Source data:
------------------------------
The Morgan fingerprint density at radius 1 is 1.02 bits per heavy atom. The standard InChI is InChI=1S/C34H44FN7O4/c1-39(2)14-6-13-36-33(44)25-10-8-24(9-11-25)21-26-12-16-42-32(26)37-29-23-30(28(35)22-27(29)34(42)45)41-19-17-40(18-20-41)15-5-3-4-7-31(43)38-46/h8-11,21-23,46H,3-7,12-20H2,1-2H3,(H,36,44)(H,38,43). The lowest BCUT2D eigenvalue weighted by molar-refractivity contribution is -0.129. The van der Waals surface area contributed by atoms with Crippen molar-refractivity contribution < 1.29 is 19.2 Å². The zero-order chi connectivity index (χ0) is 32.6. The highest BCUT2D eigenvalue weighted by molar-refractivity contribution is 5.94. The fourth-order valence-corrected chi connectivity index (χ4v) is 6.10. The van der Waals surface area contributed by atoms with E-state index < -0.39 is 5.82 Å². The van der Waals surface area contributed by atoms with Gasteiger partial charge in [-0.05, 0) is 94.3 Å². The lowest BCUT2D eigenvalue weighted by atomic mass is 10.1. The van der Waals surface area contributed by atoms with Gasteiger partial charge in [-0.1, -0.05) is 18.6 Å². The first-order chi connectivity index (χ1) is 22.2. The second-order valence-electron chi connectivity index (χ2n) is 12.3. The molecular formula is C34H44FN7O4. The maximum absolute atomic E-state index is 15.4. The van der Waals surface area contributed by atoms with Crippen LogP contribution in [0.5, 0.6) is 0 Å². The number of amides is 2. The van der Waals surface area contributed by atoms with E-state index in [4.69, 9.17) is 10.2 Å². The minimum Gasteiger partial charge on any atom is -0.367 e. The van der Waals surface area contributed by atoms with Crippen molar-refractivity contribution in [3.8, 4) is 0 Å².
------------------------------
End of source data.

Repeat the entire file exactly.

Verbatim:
The Morgan fingerprint density at radius 1 is 1.02 bits per heavy atom. The standard InChI is InChI=1S/C34H44FN7O4/c1-39(2)14-6-13-36-33(44)25-10-8-24(9-11-25)21-26-12-16-42-32(26)37-29-23-30(28(35)22-27(29)34(42)45)41-19-17-40(18-20-41)15-5-3-4-7-31(43)38-46/h8-11,21-23,46H,3-7,12-20H2,1-2H3,(H,36,44)(H,38,43). The lowest BCUT2D eigenvalue weighted by molar-refractivity contribution is -0.129. The van der Waals surface area contributed by atoms with Crippen molar-refractivity contribution < 1.29 is 19.2 Å². The zero-order chi connectivity index (χ0) is 32.6. The highest BCUT2D eigenvalue weighted by molar-refractivity contribution is 5.94. The fourth-order valence-corrected chi connectivity index (χ4v) is 6.10. The van der Waals surface area contributed by atoms with E-state index < -0.39 is 5.82 Å². The van der Waals surface area contributed by atoms with Gasteiger partial charge in [-0.05, 0) is 94.3 Å². The lowest BCUT2D eigenvalue weighted by atomic mass is 10.1. The van der Waals surface area contributed by atoms with Gasteiger partial charge in [-0.1, -0.05) is 18.6 Å². The first-order chi connectivity index (χ1) is 22.2. The second-order valence-electron chi connectivity index (χ2n) is 12.3. The molecular formula is C34H44FN7O4. The maximum absolute atomic E-state index is 15.4. The van der Waals surface area contributed by atoms with Crippen LogP contribution in [0.5, 0.6) is 0 Å². The number of amides is 2. The van der Waals surface area contributed by atoms with E-state index in [4.69, 9.17) is 10.2 Å². The minimum Gasteiger partial charge on any atom is -0.367 e. The van der Waals surface area contributed by atoms with Crippen molar-refractivity contribution in [3.8, 4) is 0 Å².